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  1. What are panic attacks and how can they be managed?

    Panic attacks are surprisingly common.  If you have ever suffered from these distressing occurences, you are not alone.  From our experience in helping clients to manage panic attacks and intense anxiety, we have come up with some top tips. If you’ve got an added idea, let us know.


     


    What is a Panic Attack?


    A Panic attack is a build up of anxiety or fear that can sometimes occur “out of the blue”. You experience a wave of fear or anxiety and you may also experience physical symptoms such as shaking or trembling, sweats or a hot flush, difficulty breathing, feel like your heart is pounding or even experience chest pains. Some sufferers report that they lose touch with reality or experience an out-of-body sensation, others feel like they are having a stroke. Panic attacks often leave a sensation of panic and anxiety, and can build up into a fear of having another attack – sometimes classed as an ‘anxiety or panic disorder’.


     


    Managing a Panic Attack


    There are a number of strategies people use to manage these attacks; being aware of these strategies and finding the ones that work best for you will help you manage a panic attack if one does occur, and knowing how to manage a panic attack will also reduce your fear of them occurring again or of the situations in which they occur.


     


    Your first strategy is –


    Focus on your breathing


    The onset of a panic attack is often accompanied by rapid shallow breathing, so focus on slow deep breaths. By focusing on your breathing, you help divert your attention away from the situation that caused your anxiety.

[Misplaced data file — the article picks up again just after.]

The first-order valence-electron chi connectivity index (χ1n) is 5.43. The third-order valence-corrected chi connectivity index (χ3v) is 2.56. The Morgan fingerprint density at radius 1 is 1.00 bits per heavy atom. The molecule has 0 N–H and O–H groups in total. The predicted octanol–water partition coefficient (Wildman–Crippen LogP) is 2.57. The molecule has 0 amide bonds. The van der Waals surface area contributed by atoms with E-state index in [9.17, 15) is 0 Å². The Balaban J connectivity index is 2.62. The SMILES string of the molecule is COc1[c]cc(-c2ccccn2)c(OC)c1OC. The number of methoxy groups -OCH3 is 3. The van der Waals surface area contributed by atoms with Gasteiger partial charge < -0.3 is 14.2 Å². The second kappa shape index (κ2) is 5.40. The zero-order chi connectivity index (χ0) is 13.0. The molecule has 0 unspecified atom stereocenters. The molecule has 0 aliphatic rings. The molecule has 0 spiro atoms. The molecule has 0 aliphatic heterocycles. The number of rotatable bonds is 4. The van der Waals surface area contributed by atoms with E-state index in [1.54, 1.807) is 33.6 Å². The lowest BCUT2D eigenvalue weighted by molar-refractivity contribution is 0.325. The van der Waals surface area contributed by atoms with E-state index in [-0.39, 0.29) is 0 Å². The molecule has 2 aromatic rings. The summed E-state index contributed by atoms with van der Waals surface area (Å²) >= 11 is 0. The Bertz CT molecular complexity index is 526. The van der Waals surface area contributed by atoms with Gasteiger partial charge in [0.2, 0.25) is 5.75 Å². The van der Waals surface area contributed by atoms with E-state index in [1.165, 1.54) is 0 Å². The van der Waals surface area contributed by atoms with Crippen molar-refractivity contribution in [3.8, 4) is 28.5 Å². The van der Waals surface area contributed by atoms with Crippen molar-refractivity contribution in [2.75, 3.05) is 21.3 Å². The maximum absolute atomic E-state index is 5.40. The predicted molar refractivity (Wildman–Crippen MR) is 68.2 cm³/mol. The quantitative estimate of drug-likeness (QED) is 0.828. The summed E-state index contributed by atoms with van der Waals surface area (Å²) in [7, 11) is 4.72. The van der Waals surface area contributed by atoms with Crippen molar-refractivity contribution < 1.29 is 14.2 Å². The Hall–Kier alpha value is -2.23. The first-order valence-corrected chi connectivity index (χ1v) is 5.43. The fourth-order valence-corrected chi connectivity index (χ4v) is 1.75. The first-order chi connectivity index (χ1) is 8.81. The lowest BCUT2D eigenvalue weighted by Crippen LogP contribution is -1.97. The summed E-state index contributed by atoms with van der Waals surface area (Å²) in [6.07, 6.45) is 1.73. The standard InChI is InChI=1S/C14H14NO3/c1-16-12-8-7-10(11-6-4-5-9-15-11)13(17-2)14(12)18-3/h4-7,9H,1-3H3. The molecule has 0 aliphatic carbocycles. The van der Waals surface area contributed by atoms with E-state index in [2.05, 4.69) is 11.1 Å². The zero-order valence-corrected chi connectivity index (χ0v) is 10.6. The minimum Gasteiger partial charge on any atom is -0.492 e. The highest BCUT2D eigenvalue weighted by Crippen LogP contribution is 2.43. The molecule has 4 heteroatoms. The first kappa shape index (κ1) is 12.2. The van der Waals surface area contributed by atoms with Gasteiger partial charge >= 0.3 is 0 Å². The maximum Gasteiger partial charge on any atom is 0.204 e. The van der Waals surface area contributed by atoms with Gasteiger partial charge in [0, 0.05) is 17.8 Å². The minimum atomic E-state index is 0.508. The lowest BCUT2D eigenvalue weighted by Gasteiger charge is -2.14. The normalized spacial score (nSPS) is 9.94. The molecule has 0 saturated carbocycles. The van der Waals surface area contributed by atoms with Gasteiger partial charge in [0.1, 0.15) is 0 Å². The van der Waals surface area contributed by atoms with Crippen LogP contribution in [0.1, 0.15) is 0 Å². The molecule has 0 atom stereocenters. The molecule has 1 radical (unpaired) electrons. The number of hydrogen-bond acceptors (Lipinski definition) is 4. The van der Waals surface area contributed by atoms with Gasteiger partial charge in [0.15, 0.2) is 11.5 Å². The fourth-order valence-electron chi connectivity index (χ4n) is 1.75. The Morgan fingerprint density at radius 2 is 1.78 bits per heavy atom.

Ground yourself in reality


    Often when a panic attack strikes your mind starts racing and your thoughts spin chaotically from one thing to another, so, close your eyes if you can and focus on the physical things you can feel, your clothing touching your skin, the floor under your feet or the chair in which you are seated, if you are close to an object touch it with your hands and become aware of its texture and temperature. By becoming aware of your physical environment, you will begin to focus on reality, rather than your emotions.


     


    Relax!


    Not what you wanted to hear, right? Sufferers report that when they experience a panic attack, they find that their whole body, or sometimes one particular part (e.g. their jaw muscle) tenses up – we can all probably visualise the point in the movie where the character breaks their pencil because of the stress they are feeling. So, when you feel a panic attack coming on, consciously relax those muscles you might usually tense up, then slowly also release the tension in the rest of your body.


     


    Do something physical


    This may be difficult in certain situations, but the tension and anxiety associated with a panic attack often results in a surge of adrenalin in your blood-stream. You’ve heard that adrenalin is the fight-or-flight chemical, so put the adrenalin to use if you are able to, walk about or pace up and down, this works well in many situations where people experience milder forms of anxiety as well. If the situation permits it, you may even be able to “walk away” for a short while; just ask or explain to someone what you need to do.


     


    Practice positive thinking


    This can also be linked to repeating a phrase to yourself such as ‘I can do this’, or, ‘I am in control’. Remember a time when you successfully negotiated a stressful situation and think about how you felt, then imagine how good you will feel once you have successfully negotiated the current situation.


     


    Final thoughts


    Go through each of these strategies and practice them, then decide which will work best for you, or even in which order you will use them in a given situation.  Everyone is different so don’t be afraid of finding your own strategies too.


    Try and practice some of these techniques when you are feeling more relaxed and have the time, practising them at these times will help you to remember to do them if a panic attack starts.


    Here at Horizon, panic attacks and anxiety are regular issues which we help our clients to face, and we are able to draw on our experience in numerous techniques in order to tackle them.  If you would like dedicated support, and assistance in managing such symptoms, please contact us for a completely free no-obligation initial consultation.  Help is on the Horizon.